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Good Morning,

• I stand on the established protocols as observed;

Thank you for the opportunity to allow me on behalf of IGAD to address you all at this event which is very relevant for the greater horn of Africa and our continent at large considering the recent and ongoing situations that demand humanitarian action.

Speaking for IGAD, we were conceived as a product of crisis, but within this crisis were the seeds of opportunity. The drought and desertification in the 1980s revealed the visionary character of the leadership of our region and set the stage for IGAD to grow from a humanitarian response institution and evolve into a formidable vehicle of regional peace, prosperity, and integration.

Our Member States are keenly aware of the adverse impact that perennial humanitarian crises have on our ambition for a peaceful, prosperous, and united continent.

It is undeniable that our region is one of the most conflict-affected in the world, hosting the largest displaced populations in the world. In the same vein, we have had no choice to become one of the most innovative in finding solutions.

We are home to the youngest Republic in our community of nations, home to active processes of state reconstruction and reformation, home to one of the most vibrant democracies in the world, and home to one of the most successful peace processes in living memory.


These dynamics all have a “humanitarian price tag” attached to them, and this is a price we must pay.
The good news is that we have partially paid as the African Union for the last 60 years. However, now is the time for us to discuss how we can be better humanitarians not only by helping out but also by preventing crises in the first instance.
Our watchwords now are “African Solutions to African Problems.” I want to add value to this principle for us as committed multilateralists in this room.
Let us also adopt the maxim of “Human solutions to human problems.” There is overwhelming evidence of the unstoppable power of humanity’s ability to recover from our worst excesses through the magic and selflessness of multilateralism.

Let us draw inspiration from our predecessors who established multilateral institutions
that facilitated the reconstruction of Europe and Japan in the post-war period.
Now is the turn for Africa, and it is long overdue.

Our continent is grappling with many crises, some of which are not of our own making. As our world has continued experiencing the effects of climate change, our countries and communities are suffering the most and yet we have contributed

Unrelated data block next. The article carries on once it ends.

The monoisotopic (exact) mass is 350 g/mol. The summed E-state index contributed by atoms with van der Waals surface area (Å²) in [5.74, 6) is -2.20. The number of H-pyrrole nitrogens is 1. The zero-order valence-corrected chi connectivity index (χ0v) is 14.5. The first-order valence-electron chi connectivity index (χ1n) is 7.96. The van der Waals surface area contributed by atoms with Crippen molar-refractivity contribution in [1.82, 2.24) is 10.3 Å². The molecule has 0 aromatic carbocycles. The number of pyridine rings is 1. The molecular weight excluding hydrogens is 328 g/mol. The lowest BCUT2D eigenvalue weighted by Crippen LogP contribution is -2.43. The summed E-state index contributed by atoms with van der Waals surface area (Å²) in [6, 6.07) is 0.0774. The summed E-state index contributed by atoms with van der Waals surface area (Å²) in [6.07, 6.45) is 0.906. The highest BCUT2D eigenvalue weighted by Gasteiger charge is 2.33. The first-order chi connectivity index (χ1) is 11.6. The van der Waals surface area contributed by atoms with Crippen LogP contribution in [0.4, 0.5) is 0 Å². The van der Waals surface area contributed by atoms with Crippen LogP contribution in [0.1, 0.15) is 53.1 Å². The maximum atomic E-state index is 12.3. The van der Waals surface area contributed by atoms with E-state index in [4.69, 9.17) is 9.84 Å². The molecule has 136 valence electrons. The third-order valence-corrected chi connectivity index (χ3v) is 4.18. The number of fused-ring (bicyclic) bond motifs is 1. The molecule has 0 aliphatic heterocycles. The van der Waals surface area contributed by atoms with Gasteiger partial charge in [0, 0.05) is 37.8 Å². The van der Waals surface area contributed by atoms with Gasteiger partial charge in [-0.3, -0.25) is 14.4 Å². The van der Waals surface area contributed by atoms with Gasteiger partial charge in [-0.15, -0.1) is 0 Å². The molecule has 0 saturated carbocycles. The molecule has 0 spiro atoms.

the least to climate change. Our pastures are getting drier; our water is disappearing; our people are fighting and, consequently, unintentionally creating humanitarian crises.

Nevertheless, this is our problem. How can we solve it together?

Let me put forward three basic suggestions for your consideration.

i. Close the gap between early warning and early action: They say that “forewarned is forearmed.”

We must invest first and foremost in the prevention of humanitarian crises so that the available resources are unlocked and better directed toward long-term development.

And indeed, many academic studies and our own observations have shown that lack of development is one of the root causes of humanitarian crises that affect our part of the world in the first place.

In response, IGAD has seriously invested in continental early warning systems, including the African Union Early Warning and Conflict Prevention platform (I-RECKE) that we jointly launched in July of last year in Lusaka, Zambia during the 4th AU Mid-Year.

Coordination Meeting.

Additionally, IGAD is committed to leveraging the twin AU instruments of the Continental Free Trade Area and the Free Movement Protocol to unleash economic prosperity in our region and by so doing, curb the security challenges that continue in our region.

We need more help and capacity building in this area.

ii. Secondly, let also us rely more on ourselves. As a continent, we must invest in locally situated strategic reserves including emergency humanitarian response funds.

I appreciate that this intention is a tall order, especially in the context of competing development priorities, but it is vital for us as a continent to have a “rainy day” fund for our kind of emergencies.

This is where our Africa Humanitarian Agency comes into play. It is mandated to ensure effective coordination and harmonisation of humanitarian action on the continent alongside critical actors, including UNOCHA and IFRC.

As IGAD, we fully endorse and support the AU Humanitarian Agency to operate on the principles of Pan-Africanism, solidarity, and the basic African values of “ubuntu.”

iii. Thirdly, we need to step up dialogue and actions to address the root causes of situations that compel us to engage in humanitarian action. This meeting today represents a vital first step in this area, and we need to continue this conversation.

In closing, I wish to thank the Governments of Rwanda and Sierra Leone, in partnership with Norway, UNOCHA, and IFRC as well as all humanitarian actors for their foresight in putting together this event.

Finally, I commit to ensuring that the IGAD region plays its rightful role in birthing a New Humanitarian Agenda for the African continent.

IGAD press end

Download the remarks in pdf format below

IGAD ES Intervention – Humanitarian Meeting 16022023

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